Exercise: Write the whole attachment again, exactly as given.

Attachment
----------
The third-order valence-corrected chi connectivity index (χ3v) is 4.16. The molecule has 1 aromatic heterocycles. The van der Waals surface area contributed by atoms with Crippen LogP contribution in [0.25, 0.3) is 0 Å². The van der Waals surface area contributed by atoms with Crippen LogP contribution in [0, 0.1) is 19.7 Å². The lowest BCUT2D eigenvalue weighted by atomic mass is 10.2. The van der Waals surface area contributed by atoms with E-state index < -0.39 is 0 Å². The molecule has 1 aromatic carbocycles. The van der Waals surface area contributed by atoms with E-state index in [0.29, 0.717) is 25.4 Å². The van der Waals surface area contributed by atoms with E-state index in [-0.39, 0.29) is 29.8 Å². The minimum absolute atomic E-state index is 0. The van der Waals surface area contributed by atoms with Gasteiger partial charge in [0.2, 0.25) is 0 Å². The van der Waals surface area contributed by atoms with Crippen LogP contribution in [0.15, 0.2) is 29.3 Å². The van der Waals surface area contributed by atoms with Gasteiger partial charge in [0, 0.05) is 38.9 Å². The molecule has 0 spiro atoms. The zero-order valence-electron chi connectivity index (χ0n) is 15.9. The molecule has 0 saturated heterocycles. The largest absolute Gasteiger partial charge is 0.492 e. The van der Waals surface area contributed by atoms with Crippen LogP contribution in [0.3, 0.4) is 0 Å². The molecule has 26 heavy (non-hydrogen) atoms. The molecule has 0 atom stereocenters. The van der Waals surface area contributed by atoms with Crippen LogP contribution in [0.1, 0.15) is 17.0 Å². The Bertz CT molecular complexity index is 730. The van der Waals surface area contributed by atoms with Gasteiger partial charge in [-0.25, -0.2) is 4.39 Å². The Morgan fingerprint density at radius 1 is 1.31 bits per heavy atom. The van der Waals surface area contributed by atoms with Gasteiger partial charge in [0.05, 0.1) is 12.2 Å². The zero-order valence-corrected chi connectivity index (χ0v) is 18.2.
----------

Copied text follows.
The third-order valence-corrected chi connectivity index (χ3v) is 4.16. The molecule has 1 aromatic heterocycles. The van der Waals surface area contributed by atoms with Crippen LogP contribution in [0.25, 0.3) is 0 Å². The van der Waals surface area contributed by atoms with Crippen LogP contribution in [0, 0.1) is 19.7 Å². The lowest BCUT2D eigenvalue weighted by atomic mass is 10.2. The van der Waals surface area contributed by atoms with E-state index < -0.39 is 0 Å². The molecule has 1 aromatic carbocycles. The van der Waals surface area contributed by atoms with E-state index in [0.29, 0.717) is 25.4 Å². The van der Waals surface area contributed by atoms with E-state index in [-0.39, 0.29) is 29.8 Å². The minimum absolute atomic E-state index is 0. The van der Waals surface area contributed by atoms with Gasteiger partial charge in [0.2, 0.25) is 0 Å². The van der Waals surface area contributed by atoms with Crippen LogP contribution in [0.15, 0.2) is 29.3 Å². The van der Waals surface area contributed by atoms with Gasteiger partial charge in [0, 0.05) is 38.9 Å². The molecule has 0 spiro atoms. The zero-order valence-electron chi connectivity index (χ0n) is 15.9. The molecule has 0 saturated heterocycles. The largest absolute Gasteiger partial charge is 0.492 e. The van der Waals surface area contributed by atoms with Crippen LogP contribution in [0.3, 0.4) is 0 Å². The molecule has 26 heavy (non-hydrogen) atoms. The molecule has 0 atom stereocenters. The van der Waals surface area contributed by atoms with Crippen LogP contribution in [0.1, 0.15) is 17.0 Å². The Bertz CT molecular complexity index is 730. The van der Waals surface area contributed by atoms with Gasteiger partial charge in [-0.25, -0.2) is 4.39 Å². The Morgan fingerprint density at radius 1 is 1.31 bits per heavy atom. The van der Waals surface area contributed by atoms with Gasteiger partial charge in [0.05, 0.1) is 12.2 Å². The zero-order valence-corrected chi connectivity index (χ0v) is 18.2.